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Sleep. 1994 Sep;17(6):497-501.

The thermoregulatory effects of menopausal hot flashes on sleep.

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Wayne State University School of Medicine, Detroit, Michigan.


Menopausal hot flashes are thought to be a disorder of thermoregulation initiated centrally within the medial preoptic area of the hypothalamus. These heat-loss mechanisms appear to be activated in the presence of normal core body temperature. Previous studies have demonstrated that thermal stimuli have the potential to alter sleep stages. We performed 24-hour ambulatory recordings of hot flashes and all-night sleep parameters on 12 postmenopausal women with hot flashes and seven postmenopausal women without flashes to determine whether the presence of hot flashes prior to sleep or during sleep itself would result in alterations in sleep pattern. The results show that hot flashes are associated with increased Stage 4 sleep and a shortened first rapid eye movement period. Hot flashes occurring in the 2 hours prior to sleep onset were positively correlated with the amount of slow-wave sleep. The central thermoregulatory mechanism underlying hot flashes may affect hypnogenic pathways inducing sleep and heat loss in the absence of a thermal load.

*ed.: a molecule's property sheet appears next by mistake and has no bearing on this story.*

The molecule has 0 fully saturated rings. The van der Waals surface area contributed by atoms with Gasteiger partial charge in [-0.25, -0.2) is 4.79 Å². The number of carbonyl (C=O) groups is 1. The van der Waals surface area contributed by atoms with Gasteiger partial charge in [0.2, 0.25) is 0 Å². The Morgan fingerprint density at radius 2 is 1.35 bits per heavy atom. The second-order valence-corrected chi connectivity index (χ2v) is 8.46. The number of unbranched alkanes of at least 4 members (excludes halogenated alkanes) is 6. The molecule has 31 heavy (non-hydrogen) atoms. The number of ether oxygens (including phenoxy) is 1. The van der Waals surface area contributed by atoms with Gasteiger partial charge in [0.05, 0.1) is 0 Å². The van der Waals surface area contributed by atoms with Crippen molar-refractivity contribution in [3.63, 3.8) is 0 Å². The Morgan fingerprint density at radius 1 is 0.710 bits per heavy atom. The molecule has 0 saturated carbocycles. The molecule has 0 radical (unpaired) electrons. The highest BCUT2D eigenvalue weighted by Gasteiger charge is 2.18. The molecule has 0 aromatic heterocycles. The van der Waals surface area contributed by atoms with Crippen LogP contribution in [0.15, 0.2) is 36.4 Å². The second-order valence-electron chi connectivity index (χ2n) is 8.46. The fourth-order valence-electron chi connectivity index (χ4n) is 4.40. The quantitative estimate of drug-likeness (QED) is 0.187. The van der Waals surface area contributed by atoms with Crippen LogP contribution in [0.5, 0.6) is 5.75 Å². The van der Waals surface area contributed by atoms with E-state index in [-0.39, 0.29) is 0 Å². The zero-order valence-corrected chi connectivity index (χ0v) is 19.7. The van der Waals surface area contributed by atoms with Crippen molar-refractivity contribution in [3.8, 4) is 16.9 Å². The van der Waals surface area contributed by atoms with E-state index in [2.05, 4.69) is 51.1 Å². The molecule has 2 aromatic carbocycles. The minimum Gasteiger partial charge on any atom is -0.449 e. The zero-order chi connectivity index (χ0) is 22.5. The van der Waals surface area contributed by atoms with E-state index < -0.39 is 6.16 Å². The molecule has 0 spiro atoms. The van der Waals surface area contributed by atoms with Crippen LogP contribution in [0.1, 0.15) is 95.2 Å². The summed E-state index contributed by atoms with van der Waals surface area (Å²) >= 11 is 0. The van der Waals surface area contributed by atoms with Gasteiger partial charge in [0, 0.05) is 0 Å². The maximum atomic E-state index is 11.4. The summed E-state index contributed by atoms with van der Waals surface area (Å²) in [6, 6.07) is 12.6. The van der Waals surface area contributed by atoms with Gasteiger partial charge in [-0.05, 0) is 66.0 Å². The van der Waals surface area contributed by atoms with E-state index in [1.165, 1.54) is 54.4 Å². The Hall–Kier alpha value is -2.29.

[Indexed for MEDLINE]

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